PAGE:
Multituberculates and the YEC Flood/post-Flood Boundary Problem

Yes, multituberculates have something to say about the ongoing division among YECs about where to locate the Flood/post-Flood boundary in the geological column. Is that boundary to be found in the Quaternary, at the Cretaceous/Paleogene boundary or way down in the Pennsylvanian Period? These are the three primary models that YECs have proposed. The problem for YECs is that each proposal has the goods on the others. When I read their critiques of each other I agree with all their reasons the others must be wrong. Why might that be? Maybe because the boundary can’t be found in any of these locations. The inability of YECs to find even a modicum of agreement on this topic should tell you that maybe there is a deeper problem with the Young-Earth hypothesis.

So what light can multituberculates shed on YEC geological models and this Flood boundary problem in particular? And what exactly is a multituberculate anyway? You will have to watch my video to find out.

Comments

  1. YECs have a similar and I believe even worse problem in trying to explain fossil tracks and trace fossils, which are abundant and widespread throughout the most of the fossil record. There are tens of thousands of such sites at contless geologic horizons from Cambrian onward (with the animals represented matching the body fossil record), most indicating calm or at most very shallow water conditions, leaving no place for them to put the Flood. Especially problematic are vast dinosaur nesting sites, which ironically occur in geologic strata when many YECs say the Flood was at or near it’s peak. See: http://paleo.cc/ce/tracefos.htm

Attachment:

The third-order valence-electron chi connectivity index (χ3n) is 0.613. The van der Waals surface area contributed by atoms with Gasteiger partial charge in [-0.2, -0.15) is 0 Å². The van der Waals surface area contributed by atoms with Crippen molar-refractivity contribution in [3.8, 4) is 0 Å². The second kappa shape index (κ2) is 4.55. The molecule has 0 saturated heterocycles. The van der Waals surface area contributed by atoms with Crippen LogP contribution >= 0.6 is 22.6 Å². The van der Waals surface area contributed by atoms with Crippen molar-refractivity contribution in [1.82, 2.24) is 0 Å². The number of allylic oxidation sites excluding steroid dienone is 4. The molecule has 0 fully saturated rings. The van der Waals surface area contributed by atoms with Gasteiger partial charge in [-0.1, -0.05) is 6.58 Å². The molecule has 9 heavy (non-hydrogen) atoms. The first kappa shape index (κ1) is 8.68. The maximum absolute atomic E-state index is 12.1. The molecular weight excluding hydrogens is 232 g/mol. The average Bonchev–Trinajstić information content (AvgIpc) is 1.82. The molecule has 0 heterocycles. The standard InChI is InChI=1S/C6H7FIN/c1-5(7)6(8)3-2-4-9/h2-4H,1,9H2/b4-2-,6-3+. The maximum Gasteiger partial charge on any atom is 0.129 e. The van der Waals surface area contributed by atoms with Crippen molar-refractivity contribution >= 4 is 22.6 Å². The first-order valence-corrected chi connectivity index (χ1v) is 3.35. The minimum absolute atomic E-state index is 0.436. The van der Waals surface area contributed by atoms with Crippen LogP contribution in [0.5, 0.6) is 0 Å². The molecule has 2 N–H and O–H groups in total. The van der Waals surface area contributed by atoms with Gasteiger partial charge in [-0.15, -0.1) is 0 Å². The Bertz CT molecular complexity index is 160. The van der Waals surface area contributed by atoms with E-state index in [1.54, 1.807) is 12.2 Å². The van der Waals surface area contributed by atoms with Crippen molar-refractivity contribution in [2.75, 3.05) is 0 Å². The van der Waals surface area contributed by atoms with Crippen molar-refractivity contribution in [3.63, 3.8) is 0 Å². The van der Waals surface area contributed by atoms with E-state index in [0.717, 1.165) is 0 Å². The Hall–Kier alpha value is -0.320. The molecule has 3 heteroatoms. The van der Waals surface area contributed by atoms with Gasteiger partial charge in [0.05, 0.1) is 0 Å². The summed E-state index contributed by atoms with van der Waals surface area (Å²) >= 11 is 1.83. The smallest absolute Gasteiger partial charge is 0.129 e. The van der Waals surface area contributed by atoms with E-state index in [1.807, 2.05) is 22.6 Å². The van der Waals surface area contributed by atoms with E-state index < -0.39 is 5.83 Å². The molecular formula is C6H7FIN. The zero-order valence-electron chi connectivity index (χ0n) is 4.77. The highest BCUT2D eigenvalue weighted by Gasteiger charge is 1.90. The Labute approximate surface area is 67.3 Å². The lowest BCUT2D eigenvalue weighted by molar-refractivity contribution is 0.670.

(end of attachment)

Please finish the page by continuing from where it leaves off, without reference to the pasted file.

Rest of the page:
Likewise YECs have a huge problem explaining fossil succession for countless groups of organisms, which fly in the face of Flood Geology. Their few proposed explanations (ecological zonation, hydrologic sorting, and differential escape) not only fail miserably, but often make matters worse. For example, if animals sorted during the flood, then small and medium sized dinosaurs should sort together with many large animals, while prehistoric marine creatures such as ichthyosaurs and mosasaurs should be fossilized with dolphins and whales, but we never find this. Especially hard for them to explain are the fossil distributions of microfossils such as forams, diatoms, pollen, etc. which you have covered before. One might thing some of the “new” creationists would wake up and smell the coffee, and realize that as you say, their paradigm just doesn’t work, but most seem too devoted to their narrow and rigid interpretation of Genesis to do that.

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  2. Gerdien de Jong says:

    The very first slide says ‘Mulituberculites’ instead of ‘Multituberculates’.

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  3. Joel, I must admit I had only watched about half your video when you made your comments. Now that I’ve finished it, I realize that you present even more powerful and varied lines of evidence against all three Flood-boundary models. Not only not only do none of them begin to explaining the geologic and geographic distribution of fossil multituberculates, but the problem is greatly compounded by their trace fossils (burrows) in the same layers and in association with dinosaur tracks—requiring environmental conditions and time spans quite impossible during a violent global Flood. Plus as you note, one can cite hundreds of similar problems for countless other fossil groups.